Improving Animal Welfare Through Spays And Neuters

Scottish cat and alaskan malamute puppy dog together in autumn park.

As dedicated pet owners, we do everything possible to keep our pets happy and healthy, whether it is finding the best kind of food, providing a new favorite toy, or grooming and exercising them. Another way to keep our pets in good health is by spaying or neutering them. 

Dr. Brad Bennett, a clinical assistant professor at the Texas A&M School of Veterinary Medicine & Biomedical Sciences, says that in addition to stopping our pet’s ability to reproduce, these procedures also prevent diseases that are caused when the reproductive system is left intact. 

The Importance Of Spays And Neuters

“We usually think about neutering male pets for population control and unwanted behaviors like spraying in cats, but it can also prevent health concerns such as tumors or testicular torsion, a painful twisting condition that cuts off blood supply and causes swelling in the testicle,” Bennett said. “On the other hand, spaying females early can decrease their likelihood of uterus infections (also known as pyometras) and mammary neoplasias, or tumors found in mammary glands.”

The health benefits of spaying and neutering can increase over time as well. 

“While it is never too late to be spayed or neutered, dogs and cats can be at a higher risk for diseases the longer we wait,” Bennett explained. “For example, if a dog is spayed before their first reproductive cycle (or heat), they have less than a 0.5% chance of having a mammary neoplasia. If we spay them between their first and second heat, they have an 8% chance. If we do it between their second and third heat, they have a 26-28% chance.”

Spaying and neutering pets earlier in their life can also decrease the chance that a pet will display unwanted behaviors, which Bennett says is one of the main reasons people put pets up for adoption.

“If we can spay and neuter pets, it is likely that they won’t be surrendered to an animal shelter,” he explained.

Factoring In Age And Health Status

Most dogs and cats can be neutered around 6 months of age.

“We spay female cats and small to medium-sized female dogs typically before 6 months of age because if we can do the procedure before their first heat, they won’t show some behaviors that owners typically don’t recognize as behaviors related to heat cycles, such as irritability and aggression,” Bennett said. “If it’s a male cat or small to medium-sized male dog, we typically neuter them at 6 months so that unwanted behaviors, including aggression, urine-marking, and humping, don’t come about.”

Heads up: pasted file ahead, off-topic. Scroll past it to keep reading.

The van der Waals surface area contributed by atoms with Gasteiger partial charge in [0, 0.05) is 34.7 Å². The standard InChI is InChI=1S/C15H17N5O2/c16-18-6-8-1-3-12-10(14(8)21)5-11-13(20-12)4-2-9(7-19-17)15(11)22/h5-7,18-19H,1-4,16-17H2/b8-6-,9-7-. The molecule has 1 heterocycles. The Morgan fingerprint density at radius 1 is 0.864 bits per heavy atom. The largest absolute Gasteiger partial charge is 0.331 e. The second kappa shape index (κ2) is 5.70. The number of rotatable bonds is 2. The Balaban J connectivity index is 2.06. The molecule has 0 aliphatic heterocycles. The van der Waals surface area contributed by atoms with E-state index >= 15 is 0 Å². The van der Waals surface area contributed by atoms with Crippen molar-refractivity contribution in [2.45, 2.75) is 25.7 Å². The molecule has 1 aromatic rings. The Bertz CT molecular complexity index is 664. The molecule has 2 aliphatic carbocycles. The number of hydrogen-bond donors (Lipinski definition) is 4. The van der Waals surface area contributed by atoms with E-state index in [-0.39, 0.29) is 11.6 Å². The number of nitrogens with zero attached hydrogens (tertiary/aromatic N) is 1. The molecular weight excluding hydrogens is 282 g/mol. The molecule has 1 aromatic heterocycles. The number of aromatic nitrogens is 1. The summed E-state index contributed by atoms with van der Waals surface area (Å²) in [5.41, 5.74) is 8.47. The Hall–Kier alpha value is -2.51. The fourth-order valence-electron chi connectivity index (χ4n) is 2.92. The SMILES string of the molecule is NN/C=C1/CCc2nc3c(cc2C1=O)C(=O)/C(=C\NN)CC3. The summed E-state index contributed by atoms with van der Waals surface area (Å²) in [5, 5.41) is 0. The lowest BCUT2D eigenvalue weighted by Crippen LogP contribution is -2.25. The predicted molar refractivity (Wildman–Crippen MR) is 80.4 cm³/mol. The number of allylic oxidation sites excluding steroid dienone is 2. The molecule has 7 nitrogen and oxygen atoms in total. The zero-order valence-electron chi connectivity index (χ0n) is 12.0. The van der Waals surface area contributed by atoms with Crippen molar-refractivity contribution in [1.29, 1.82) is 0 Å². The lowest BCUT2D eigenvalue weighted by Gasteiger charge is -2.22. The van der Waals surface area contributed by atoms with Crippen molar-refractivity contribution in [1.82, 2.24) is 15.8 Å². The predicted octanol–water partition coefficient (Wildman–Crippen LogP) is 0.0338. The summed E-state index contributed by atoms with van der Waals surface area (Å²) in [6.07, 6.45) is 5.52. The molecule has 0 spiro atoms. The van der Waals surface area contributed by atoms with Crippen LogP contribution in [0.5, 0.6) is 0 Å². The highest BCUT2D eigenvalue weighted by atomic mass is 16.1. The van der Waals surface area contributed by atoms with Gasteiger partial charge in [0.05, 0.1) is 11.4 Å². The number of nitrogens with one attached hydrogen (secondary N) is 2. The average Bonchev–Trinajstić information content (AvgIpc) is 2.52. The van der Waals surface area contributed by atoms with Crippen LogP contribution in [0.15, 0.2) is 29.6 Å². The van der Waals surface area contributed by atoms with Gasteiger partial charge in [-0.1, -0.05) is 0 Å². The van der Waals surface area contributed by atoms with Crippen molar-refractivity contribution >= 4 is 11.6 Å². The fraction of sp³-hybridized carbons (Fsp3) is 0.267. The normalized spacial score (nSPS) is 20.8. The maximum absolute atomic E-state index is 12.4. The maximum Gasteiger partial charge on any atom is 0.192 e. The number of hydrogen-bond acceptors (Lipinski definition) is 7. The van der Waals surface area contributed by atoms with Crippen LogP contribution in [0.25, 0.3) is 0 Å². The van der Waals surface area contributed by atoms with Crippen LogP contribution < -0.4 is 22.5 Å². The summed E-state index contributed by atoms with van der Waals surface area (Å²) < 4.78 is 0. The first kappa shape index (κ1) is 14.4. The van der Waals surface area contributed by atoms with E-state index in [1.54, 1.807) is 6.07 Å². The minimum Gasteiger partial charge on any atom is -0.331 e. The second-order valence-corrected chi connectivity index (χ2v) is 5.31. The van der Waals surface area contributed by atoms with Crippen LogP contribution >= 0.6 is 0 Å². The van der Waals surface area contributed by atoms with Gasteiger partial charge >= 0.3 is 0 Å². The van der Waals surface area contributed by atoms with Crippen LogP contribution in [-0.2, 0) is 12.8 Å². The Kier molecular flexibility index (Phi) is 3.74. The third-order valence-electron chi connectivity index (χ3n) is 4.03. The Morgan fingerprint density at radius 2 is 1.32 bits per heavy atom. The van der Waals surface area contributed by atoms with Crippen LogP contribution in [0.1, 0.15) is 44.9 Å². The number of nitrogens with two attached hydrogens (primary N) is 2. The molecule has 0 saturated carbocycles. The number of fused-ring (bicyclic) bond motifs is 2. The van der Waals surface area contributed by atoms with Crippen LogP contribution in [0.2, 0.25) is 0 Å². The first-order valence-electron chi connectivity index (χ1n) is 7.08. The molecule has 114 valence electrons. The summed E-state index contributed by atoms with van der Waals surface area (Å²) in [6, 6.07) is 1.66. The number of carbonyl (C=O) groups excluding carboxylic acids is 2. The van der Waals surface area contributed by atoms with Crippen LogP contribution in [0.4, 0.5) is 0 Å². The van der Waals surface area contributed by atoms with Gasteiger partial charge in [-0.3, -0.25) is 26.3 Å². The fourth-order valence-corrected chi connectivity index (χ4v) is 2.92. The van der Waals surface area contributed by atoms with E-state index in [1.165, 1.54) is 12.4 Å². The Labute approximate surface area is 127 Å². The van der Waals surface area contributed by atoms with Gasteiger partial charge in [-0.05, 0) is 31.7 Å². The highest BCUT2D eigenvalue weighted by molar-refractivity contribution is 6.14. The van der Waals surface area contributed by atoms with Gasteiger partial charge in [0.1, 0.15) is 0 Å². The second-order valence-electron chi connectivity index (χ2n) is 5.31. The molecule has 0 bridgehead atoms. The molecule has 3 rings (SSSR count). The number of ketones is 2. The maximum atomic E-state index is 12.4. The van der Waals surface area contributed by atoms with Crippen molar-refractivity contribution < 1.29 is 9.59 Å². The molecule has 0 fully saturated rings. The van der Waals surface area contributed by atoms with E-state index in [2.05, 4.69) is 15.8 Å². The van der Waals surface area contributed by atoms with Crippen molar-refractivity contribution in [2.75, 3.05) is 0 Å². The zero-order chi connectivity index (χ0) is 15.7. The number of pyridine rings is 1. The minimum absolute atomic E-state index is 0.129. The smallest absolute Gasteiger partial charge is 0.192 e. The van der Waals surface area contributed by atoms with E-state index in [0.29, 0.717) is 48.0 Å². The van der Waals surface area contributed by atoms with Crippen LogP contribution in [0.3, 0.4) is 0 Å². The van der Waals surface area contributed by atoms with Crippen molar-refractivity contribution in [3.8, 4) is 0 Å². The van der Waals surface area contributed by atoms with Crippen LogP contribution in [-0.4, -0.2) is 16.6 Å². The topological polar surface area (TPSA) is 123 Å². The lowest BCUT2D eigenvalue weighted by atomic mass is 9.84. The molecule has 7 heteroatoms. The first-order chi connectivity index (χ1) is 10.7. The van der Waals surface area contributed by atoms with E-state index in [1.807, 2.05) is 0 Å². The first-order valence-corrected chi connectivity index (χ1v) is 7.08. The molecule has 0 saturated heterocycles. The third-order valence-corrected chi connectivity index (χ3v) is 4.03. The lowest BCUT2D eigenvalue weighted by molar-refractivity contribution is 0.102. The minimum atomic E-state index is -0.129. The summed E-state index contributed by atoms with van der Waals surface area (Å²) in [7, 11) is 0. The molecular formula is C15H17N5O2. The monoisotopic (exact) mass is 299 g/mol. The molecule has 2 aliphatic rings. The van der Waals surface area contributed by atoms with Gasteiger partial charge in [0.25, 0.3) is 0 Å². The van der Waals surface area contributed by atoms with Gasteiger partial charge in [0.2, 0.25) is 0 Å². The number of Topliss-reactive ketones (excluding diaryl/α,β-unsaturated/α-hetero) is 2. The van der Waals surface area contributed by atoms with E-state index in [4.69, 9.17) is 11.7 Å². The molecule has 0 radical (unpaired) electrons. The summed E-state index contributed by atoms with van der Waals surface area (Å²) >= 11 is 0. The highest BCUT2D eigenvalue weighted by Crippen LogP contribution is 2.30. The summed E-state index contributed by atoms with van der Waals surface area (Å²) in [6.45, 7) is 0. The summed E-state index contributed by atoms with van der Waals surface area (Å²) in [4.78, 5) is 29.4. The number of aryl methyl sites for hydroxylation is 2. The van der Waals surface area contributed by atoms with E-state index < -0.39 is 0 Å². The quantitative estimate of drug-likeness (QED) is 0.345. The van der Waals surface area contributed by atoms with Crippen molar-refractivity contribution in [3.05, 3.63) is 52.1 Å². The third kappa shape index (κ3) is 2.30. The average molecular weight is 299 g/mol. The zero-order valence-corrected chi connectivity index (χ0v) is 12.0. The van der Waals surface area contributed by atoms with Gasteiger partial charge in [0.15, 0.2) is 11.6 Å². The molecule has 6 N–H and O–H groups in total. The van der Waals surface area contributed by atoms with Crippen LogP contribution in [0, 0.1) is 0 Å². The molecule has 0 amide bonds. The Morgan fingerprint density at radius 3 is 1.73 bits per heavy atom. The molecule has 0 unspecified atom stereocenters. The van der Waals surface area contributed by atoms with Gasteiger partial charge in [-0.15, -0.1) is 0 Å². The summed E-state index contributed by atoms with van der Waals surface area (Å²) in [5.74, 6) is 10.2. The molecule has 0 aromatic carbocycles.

Large and giant dog breeds, however, need to be spayed or neutered later to avoid disrupting their growth pattern, which can lead to certain conditions related to their joints and bones.

“Hormones support the continued growth of the bones of large dog breeds; if those bones are allowed to grow fully in the way they are meant to, they shouldn’t have incongruities that could cause orthopedic diseases, such as cruciate tears (when knee tissue connecting the lower leg to the upper leg tears and causes instability) or hip dysplasia (caused when the hip joint grows abnormally),” Bennett said. “In this case, we actually want to wait to spay or neuter large and giant dog breeds until after they are grown, which is between a year and 18 months of age.”

While age is the main factor for determining when a pet is spayed or neutered, there are additional factors owners should consider to ensure their pet can handle the anesthesia required for surgery. 

“We want pets to be healthy and, ideally, up to date on vaccinations and heartworm prevention,” Bennett explained. “A good physical examination and certain diagnostic tests, such as routine blood work, will aid in making sure pets can process the anesthesia that they need during surgery and also that they can recover from the surgery quickly. Anesthesia typically doesn’t affect dogs or cats differently, but we will monitor them and their vitals, including blood pressure, pulse rates, and temperature.”

Owners should be sure to consult their local veterinarian or animal shelter, as there may be additional requirements that need to be met before spaying or neutering a pet.

Follow-Up Care

Once a pet has been spayed or neutered, they will require some extra attention and time to rest so that their body can heal properly. 

“When a pet has surgery, moving around a lot can disrupt the healing process, so we recommend owners keep their pet calm and quiet for 10-14 days post-surgery,” Bennett said. “We also like to use E-collars, or cones, to keep pets from licking or chewing their incisions, as this could lead to infections.

“Additionally, owners should decrease the amount of food they feed their pet after surgery,” he continued. “Part of a pet’s caloric intake goes to the normal cycling of their reproductive system and when we take the system out, now, all of a sudden, they have more calories than they actually need. So one of the things that happens post-surgically is dogs and cats will gain weight, which can be very unhealthy.” 

If cat or dog owners have any concerns about the process of spaying or neutering their pet, Bennett strongly encourages them to talk to their veterinarian for guidance.

Making the decision to spay or neuter your pet can be one of the most important choices you make for them. It can also be one of the easiest decisions because by doing so, you can improve your pet’s health and longevity and ensure they have a long and happy life with you.

Pet Talk is a service of the School of Veterinary Medicine & Biomedical Sciences, Texas A&M University. Stories can be viewed on the web at Suggestions for future topics may be directed to

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